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Discussion Starter · #15 ·
In my 30 years of doing this I have only seen one unfired Nagant, it was a Remington not delivered still packed in grease. As indicated almost all have been through an arsonal
 

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rdj94a said:
20 years from now everyone will be mad that 91-30's are 250-350
No kidding...

I remember when you buy these for $25 in late 70's - 80's...They'd be sitting in a barrel at the gun store...

Should have bought a load of em....

I guess I should get a M44 carbine to go along with my 91/30

In my opinion the 8mm mausers are more accurate....but that's just me...
I dunno what the deal is with 7.62x54 but it sure seems to hit hard...might be the butt plate on these rifles....I'd just as soon shoot my my 300...if I need some "pain" :lol3:
 

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Discussion Starter · #17 ·
I never ever took the time to hand load one to actually see what kind of accuracy you can get. I plan to do that with my 39 this time.
 

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rdj94a said:
Doug may correct me, but I believe that the 7.62x54R is the longest continuing serving military round in in history of the world.
Not only the round but the Moisin Nagant action is used by Finland in their Sniper Rifle.

The Russians use the Druganov Sniper rifle and the round is also used in the Degetrev Machine gun.

Doug
 

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Discussion Starter · #19 ·
Went to the Gunshow looking for nagants yesterday, found one 44 for 500, quite a bit of Japanese stuff. pic the good ones while you can
 

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Respectfully Doug... The Finns haven't used the 7.62x54R in a couple of decades. The Sako TRG-21/22 in either Nato standard 7.62x51 or .338 Lapua is their precession/sniper rifle of choice.


When Finland's military began trying to modify Tsaristera Mosin-Nagant actions into modem sniper rifles in the 1980s, Sako felt it was a dead-end street. The designers at Sako were well-aware of the strengths and weaknesses of the Russian Mosin-Nagant action. After all, the company's origins reached buck to 1919 when a government-owned repair shop was established for the Civil Guard in an old brewery in Helsinki. It was here, repairing M1891 Mosin-Nagant rifles, that Sako was born. As the years passed, the company grew, and eventually the arsenal was moved north of the capital to Riihimaki in 1927. That same year, it became a limited liability company under the name "Suojeluskuntain Ase- ja Konepaja Osakeyhtio" (Civil Guard Arms & Machine-shop Co. Ltd.), better known simply as SAKO (pronounced sock-O). SAKO produced rifles for the Finish Army during the Winter War of 1939-1940 and the Continuation War of 194 1-1944 with the Soviet Union. As a result, the company learned quite a bit about the needs of snipers.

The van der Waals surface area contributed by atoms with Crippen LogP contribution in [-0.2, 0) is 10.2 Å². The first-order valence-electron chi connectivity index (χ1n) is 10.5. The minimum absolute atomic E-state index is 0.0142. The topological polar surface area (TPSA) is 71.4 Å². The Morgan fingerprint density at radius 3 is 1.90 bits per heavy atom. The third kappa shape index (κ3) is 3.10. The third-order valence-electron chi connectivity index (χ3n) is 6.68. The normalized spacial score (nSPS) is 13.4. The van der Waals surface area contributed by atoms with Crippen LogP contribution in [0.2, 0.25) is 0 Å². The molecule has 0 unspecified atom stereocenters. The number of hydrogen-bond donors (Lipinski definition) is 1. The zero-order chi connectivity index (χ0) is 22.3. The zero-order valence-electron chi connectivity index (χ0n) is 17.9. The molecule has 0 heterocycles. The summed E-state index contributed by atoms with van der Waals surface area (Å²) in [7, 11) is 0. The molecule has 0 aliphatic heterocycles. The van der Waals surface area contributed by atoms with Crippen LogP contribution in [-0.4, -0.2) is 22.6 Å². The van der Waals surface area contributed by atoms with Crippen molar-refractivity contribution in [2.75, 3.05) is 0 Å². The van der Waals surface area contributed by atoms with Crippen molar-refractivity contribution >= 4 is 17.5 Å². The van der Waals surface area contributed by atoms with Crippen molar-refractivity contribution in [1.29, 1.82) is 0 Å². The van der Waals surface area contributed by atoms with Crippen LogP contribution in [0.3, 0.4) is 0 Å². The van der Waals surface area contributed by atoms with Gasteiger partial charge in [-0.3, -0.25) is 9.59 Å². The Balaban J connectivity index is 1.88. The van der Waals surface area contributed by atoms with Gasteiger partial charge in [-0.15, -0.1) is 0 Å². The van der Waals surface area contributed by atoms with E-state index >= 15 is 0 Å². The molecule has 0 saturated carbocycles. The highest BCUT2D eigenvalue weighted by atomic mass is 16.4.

Sako's engineers knew that simply adding a heavy match barrel, synthetic pistol grip stock with adjustable comb, bipod, silencer, and modern optics to a Mosin wouldn't turn it into a world-class sniper rifle. The engineers knew, that the action was the heart of any rifle and felt that they could, do much better. This desire to build the best led to the creation of one of the finest sniper rifles ever fielded, the Sako TRG-21.
http://world.guns.ru/sniper/sn22-e.htm

[flash=425,350]http://www.youtube.com/v/E5ej4XsoQao" allowscriptaccess="always" allowfullscreen="true[/flash]

The pan drum fed Degetrev machinegun, (DP-28) hasn't been a front line weapon for fifty years. I have a local friend who owns a transferable example... neat gun but too many shortcomings.


The PK series of beltfed weapons is now seen worldwide and frequently on the nightly news from the sand box. It's a very robust and superb GP machine gun used by many unfriendly countries. I like them a lot and have run a number of belts in a post sample example. The PKM belt loader is a thing of absolute beauty! It's almost as much fun to link metallic belts as it is to shoot them. I'd own one if there were any transferable examples in the NFA registry. The 7.62x54r conversion is also very popular in 1919s, Maxims, and Vickers crew served guns due to the low cost of the ammo.


The 7.62x54r is a great old caliber that will be around for many decades to come.